Senior Corps is a United States government agency under the authority of the Corporation For National and Community Service. Its stated mission is to provide aid to senior citizens in communities while promoting a sense of community. There are about 400,000 members nationwide.
Senior Corps is for people age 55+ who want to share their experiences with others who are most in need of mentors, coaches or a companion.
First operational on August 28, 1965, the Foster Grandparents program enables seniors to interact with and support young children, thus acting as foster grandparents. Open to seniors 55 and over, the program's goal is to provide "grandparents" who will give emotional support to victims of abuse and tutor, mentor, and care for children with disabilities. In turn, the participants make a difference in the lives of these children, receive pre-service and monthly training sessions, transportation reimbursement, an annual physical, and accident and liability insurance while working with the child/children. Some Foster Grandparents also receive small tax-free stipends to offset costs incurred while participating in the program; eligibility for these stipends is based on income criteria.
Much like the Foster Grandparents program, RSVP seeks to provide a way in which senior citizens can give back to their community. Flexible in nature, RSVP allows participants to choose how and when they work. Open to seniors 55 and over, the program's goals are wide and varied, and include tutoring children, building homes, helping immunize children, relief services, and aid to community organizations. Volunteers are given a pre-service orientation, on-the-job training from the placement agency or organization, and supplemental insurance while on duty.
One of the more widespread RSVP programs is a telephone reassurance service. RSVP volunteers contact other seniors by phone to ensure their well-being and provide friendly chat.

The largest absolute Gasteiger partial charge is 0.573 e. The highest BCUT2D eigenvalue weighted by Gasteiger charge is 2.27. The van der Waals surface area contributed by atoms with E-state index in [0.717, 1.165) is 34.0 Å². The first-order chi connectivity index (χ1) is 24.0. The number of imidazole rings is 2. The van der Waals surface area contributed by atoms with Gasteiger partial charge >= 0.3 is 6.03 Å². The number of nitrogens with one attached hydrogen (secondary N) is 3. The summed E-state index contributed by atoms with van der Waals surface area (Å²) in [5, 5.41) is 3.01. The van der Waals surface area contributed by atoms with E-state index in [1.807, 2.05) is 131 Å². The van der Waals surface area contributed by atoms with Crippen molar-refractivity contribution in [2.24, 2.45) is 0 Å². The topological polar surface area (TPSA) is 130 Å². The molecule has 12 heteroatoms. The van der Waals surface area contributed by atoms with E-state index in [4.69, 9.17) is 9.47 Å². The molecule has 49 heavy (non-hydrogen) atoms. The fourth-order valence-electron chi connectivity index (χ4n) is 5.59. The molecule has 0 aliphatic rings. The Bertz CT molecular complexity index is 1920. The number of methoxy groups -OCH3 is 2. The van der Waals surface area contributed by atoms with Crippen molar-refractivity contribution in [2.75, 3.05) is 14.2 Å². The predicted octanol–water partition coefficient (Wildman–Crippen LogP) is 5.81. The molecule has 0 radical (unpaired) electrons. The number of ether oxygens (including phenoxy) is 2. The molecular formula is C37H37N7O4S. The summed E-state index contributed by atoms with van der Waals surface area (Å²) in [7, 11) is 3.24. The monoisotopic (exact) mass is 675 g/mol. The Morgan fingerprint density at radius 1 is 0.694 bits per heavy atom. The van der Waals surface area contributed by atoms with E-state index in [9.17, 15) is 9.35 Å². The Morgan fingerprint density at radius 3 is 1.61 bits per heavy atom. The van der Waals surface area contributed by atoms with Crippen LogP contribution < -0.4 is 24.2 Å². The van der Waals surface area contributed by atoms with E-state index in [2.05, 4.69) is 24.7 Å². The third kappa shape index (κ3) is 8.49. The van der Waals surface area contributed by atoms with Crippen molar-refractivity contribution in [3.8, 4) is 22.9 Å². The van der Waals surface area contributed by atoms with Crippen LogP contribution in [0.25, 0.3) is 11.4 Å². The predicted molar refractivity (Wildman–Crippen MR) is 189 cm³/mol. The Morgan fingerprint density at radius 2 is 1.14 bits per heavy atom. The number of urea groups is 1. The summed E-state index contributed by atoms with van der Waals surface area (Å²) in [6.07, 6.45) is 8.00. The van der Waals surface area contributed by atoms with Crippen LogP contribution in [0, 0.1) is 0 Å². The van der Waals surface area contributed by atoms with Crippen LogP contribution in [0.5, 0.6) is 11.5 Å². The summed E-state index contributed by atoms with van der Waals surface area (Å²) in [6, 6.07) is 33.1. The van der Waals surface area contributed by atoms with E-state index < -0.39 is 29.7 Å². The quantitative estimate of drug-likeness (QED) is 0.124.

The Senior Companions program is aimed at helping citizens who need extra assistance to live independently, such as adults with disabilities or those with terminal illnesses and their caregivers. Participants provide both emotional and physical support by assisting with simple house chores, providing transportation, offering companionship, and simply adding richness to their clients' lives.
A senior companion must be 55 years of age and able to give between 15 and 40 hours of service per week. In addition to making a significant contribution to the lives of others, a participant also receives pre-service and monthly training, transportation reimbursement, an annual physical, and meals and accident and liability insurance while on duty. (Income-eligible Senior Companions also receive a modest, tax-free stipend to offset the cost of volunteering.)
Senior Corps was formed from a merge of its constituent programs, Foster Grandparents, RSVP, and Senior Companions. The three were originally mandated under the Domestic Volunteer Service Act of 1973 with similar aims. When the Corporation for National and Community Service was formed by then-president Bill Clinton in 1993, the three organizations were reformed into a single agency--Senior Corps. The three national Senior Corps programs – Foster Grandparents, RSVP, and Senior Companions – have unique histories, and each was developed to meet a specific need. But all were crafted on the same belief that older adults are valuable resources to their communities.
The Foster Grandparent Program was piloted on August 28, 1965, to entice low income people over 60 in community service. The program quickly revealed the positive impact these thriving older Americans have on exceptional and special needs children and grew in scope.
In 1968, the Senior Companion Program began as part of the Department of Health, Education and Welfare and Administration on Aging. Five years later, President Richard Nixon asked Congress to expand the role of low-income older volunteers who provide personal services to others. Seven months later, the Senior Companion Program was signed into law. In the 1980's the Foster Grandparent Program was championed by First Lady Nancy Reagan. She drew attention to the program and helped it grow as one of her pet projects.
RSVP began as an outgrowth by private groups and government agencies to create opportunities of engagement, activity, and growth for older Americans. One of the earliest programs, the Community Service Society of New York, began in 1965 on Staten Island. The project involved a small group of volunteers who were dedicated to serving their communities in a variety of ways. It was due to the success of their efforts that led to an amendment to the Older Americans Act, creating RSVP as a nationwide program in 1969.